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Can I ask where I am on the waitlist? <-- Is this a faux-pa?


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I received an email informing me that I was on the waitlist at one of my chosen schools. I am wondering if it is considered a faux-pa, or if it will some how hurt my chances of admission, to ask where I am on the wait list? I'm dieing here..lol.. and they said that I won't know anything till the next month or so. Uggghhh.. So, where do we stand on simply ASKING where we are located on this wait list?

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*faux pas ;)

 

I'd be surprised if "wait list" meant something formal. More likely it means that if another person your POI is trying to recruit declines, they might invite you instead. What I mean is, it probably depends on who declines and who they wanted to work with, not a specific number of people. So I doubt you'll get a useful answer from them.

Edited by lewin00
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I know how you feel! I just did this (could not resist) and got an answer. I still have no idea about the likelihood of getting in to this particular program. So, if you decide to commit this potential faux paux, be prepared to still have unanswered questions, lol. 

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It is perfectly fine to email and ask them where you are on the waitlist.  If you have an offer already from another school you can tell them that you are sitting on an offer and they are your first choice, but you'd like to know you chances.  They may tell you nothing useful - but it's not a "faux pas" to ask.

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How are wait lists chosen? The admission process seems to be psych faculty meeting to decide who gets recommended to the dean for admission. Do wait listed students get "on the wait list" in the psych faculty meeting, or are they technically "accepted" at that level, recommended to the dean, and then the dean puts them on the wait list if too many students were recommended?

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Stefanka -- it likely depends on each school, but in general, I think it's the department that determines who gets accepted and who gets on the waitlist. After all, it's the department who has to balance its budget, not the dean's, so the department is the body that decides how many students are "too many". The graduate school office / dean's role is to make sure all students admitted/recommended actually meet University-wide guidelines (e.g. English language requirement, GRE scores, etc.) and to do all of the paperwork to formally enroll someone as a student.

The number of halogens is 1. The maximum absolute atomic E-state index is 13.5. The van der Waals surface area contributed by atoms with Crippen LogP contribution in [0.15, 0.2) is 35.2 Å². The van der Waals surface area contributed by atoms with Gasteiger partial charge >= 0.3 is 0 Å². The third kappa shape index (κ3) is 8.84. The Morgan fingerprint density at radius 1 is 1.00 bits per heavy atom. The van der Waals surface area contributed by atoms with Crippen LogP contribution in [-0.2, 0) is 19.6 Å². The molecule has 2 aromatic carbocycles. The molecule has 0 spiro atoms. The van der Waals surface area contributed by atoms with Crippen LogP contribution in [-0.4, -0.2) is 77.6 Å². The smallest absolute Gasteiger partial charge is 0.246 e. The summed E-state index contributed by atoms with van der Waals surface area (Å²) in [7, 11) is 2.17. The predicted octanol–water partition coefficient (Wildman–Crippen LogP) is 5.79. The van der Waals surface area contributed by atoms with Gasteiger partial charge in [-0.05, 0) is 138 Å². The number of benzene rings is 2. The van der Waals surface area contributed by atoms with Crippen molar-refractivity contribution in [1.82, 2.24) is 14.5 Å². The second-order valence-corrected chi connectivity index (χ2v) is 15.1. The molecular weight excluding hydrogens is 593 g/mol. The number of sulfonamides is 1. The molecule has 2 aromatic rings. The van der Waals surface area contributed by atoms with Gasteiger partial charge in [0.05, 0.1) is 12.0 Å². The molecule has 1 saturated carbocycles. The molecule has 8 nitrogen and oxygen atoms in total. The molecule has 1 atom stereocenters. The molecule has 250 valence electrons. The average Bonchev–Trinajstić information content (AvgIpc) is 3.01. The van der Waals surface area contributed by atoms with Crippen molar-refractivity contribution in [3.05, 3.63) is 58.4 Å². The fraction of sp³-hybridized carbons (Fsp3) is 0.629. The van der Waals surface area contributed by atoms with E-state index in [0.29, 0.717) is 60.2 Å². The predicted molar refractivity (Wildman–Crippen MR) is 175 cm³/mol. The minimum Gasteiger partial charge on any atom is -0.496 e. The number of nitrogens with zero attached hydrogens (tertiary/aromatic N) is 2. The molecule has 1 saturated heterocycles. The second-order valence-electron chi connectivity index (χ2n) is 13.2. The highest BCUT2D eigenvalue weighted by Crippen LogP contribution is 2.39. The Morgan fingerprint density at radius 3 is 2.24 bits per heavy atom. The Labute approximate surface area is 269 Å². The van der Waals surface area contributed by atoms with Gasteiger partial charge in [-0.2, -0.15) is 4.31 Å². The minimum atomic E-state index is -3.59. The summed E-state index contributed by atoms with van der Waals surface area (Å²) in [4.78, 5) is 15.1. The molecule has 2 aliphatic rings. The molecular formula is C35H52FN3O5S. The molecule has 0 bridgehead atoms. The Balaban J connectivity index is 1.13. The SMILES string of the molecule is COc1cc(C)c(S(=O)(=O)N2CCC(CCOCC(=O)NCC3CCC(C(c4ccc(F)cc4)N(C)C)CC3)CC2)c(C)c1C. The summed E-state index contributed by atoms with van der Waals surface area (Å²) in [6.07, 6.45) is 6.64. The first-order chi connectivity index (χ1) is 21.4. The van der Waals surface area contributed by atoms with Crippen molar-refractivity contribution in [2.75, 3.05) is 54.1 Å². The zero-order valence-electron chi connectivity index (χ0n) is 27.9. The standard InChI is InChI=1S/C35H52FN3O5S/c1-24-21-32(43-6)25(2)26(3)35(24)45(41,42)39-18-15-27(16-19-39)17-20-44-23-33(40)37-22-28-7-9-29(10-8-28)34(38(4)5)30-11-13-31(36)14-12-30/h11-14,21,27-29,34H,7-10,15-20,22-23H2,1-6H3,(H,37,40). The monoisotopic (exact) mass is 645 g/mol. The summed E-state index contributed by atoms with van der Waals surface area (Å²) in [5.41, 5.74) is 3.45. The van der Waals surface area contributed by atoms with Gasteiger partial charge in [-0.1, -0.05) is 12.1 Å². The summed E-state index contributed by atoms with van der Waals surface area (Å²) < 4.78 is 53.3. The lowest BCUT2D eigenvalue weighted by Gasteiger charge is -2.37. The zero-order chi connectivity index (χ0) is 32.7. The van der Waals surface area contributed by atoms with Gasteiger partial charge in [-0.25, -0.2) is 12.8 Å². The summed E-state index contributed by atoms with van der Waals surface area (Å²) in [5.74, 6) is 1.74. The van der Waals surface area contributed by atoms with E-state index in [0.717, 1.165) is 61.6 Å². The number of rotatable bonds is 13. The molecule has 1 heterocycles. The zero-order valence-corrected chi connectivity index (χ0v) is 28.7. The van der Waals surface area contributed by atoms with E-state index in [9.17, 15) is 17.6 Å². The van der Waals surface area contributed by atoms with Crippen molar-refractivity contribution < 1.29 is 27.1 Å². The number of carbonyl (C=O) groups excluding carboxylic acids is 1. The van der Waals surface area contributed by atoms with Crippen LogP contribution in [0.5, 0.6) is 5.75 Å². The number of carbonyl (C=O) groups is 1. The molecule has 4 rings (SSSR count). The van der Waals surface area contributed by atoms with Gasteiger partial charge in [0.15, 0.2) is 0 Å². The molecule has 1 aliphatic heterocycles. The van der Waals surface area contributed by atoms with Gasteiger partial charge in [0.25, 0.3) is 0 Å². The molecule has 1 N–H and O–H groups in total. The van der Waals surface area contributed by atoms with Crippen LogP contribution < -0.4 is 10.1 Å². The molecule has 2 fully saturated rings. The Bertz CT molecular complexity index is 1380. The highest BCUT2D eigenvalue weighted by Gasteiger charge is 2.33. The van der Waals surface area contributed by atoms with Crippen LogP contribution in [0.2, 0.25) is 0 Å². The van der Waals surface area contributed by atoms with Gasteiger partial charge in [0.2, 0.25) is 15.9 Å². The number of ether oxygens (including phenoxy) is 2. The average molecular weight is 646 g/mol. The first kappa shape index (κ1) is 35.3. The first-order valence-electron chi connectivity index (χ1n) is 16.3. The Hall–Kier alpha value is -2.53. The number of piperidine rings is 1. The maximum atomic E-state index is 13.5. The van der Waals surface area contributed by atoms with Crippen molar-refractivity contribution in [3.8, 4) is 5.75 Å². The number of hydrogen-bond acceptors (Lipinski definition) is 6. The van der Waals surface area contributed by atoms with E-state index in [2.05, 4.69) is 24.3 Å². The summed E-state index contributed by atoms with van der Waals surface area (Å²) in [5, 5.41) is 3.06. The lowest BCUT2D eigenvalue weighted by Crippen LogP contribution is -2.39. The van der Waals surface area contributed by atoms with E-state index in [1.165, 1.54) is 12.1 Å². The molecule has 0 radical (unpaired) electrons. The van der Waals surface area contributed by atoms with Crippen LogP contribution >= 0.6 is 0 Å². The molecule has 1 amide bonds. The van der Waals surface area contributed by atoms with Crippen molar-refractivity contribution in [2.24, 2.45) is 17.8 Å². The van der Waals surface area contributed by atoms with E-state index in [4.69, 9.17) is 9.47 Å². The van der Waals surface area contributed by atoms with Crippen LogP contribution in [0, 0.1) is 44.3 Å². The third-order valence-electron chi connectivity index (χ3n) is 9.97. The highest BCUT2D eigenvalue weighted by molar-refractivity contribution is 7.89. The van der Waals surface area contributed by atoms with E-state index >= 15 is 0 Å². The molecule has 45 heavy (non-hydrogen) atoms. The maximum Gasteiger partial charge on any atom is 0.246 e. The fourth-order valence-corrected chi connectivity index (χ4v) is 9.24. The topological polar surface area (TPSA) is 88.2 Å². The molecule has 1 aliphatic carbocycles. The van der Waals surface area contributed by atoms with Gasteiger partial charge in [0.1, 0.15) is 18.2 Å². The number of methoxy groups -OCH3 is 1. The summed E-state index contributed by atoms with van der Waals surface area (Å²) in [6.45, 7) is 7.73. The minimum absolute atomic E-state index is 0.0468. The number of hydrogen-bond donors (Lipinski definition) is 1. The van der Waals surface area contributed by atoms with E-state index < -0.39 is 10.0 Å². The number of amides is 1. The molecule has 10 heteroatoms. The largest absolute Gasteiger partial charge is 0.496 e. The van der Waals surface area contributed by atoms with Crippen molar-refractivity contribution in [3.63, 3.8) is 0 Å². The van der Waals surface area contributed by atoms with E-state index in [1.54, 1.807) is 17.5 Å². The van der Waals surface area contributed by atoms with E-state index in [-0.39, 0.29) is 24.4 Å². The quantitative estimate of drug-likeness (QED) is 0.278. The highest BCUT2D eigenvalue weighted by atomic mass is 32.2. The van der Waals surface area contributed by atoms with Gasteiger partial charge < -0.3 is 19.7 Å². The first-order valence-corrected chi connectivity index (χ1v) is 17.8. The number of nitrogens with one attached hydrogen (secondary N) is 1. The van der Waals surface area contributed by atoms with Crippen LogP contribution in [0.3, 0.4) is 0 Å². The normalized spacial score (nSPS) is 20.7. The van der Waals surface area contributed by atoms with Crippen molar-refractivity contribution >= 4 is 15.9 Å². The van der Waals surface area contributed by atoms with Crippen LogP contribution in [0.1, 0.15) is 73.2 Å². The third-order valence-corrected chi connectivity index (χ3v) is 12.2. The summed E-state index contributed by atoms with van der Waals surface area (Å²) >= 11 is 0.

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Since most psychology departments have different areas (Cognitive, Clinical, et), my understanding is that usually each area has command over their applicants.  Typically, the budget dictates how many students the entire department can accept and then the Chair dictates how many students each area can accept.  So the faculty in each area vie for a position if they want to accept a student, and students are ranked accordingly within the area. 

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*faux pas ;)

 

I'd be surprised if "wait list" meant something formal. More likely it means that if another person your POI is trying to recruit declines, they might invite you instead. What I mean is, it probably depends on who declines and who they wanted to work with, not a specific number of people. So I doubt you'll get a useful answer from them.

 

I want to say that it might not always be "who declines" over "how many decline"-- I know someone who was told she was first on the waitlist for social psych, but if anyone accepted to any of the psych disciplines declined, she would get in. 

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I want to say that it might not always be "who declines" over "how many decline"-- I know someone who was told she was first on the waitlist for social psych, but if anyone accepted to any of the psych disciplines declined, she would get in. 

 

I think this depends on what the constraint is - in the above case it seems like funding might have been a constraint, so any decline would free up funds. 

 

Also, it depends on the field - for example in business PhD programs I understand there may be a slightly more structured waitlist; for areas where the research interests within a specific department are highly heterogeneous, the waitlist may depend on who declines, etc. as the constraint is usually the bandwidth that a particular POI has to take on additional students.

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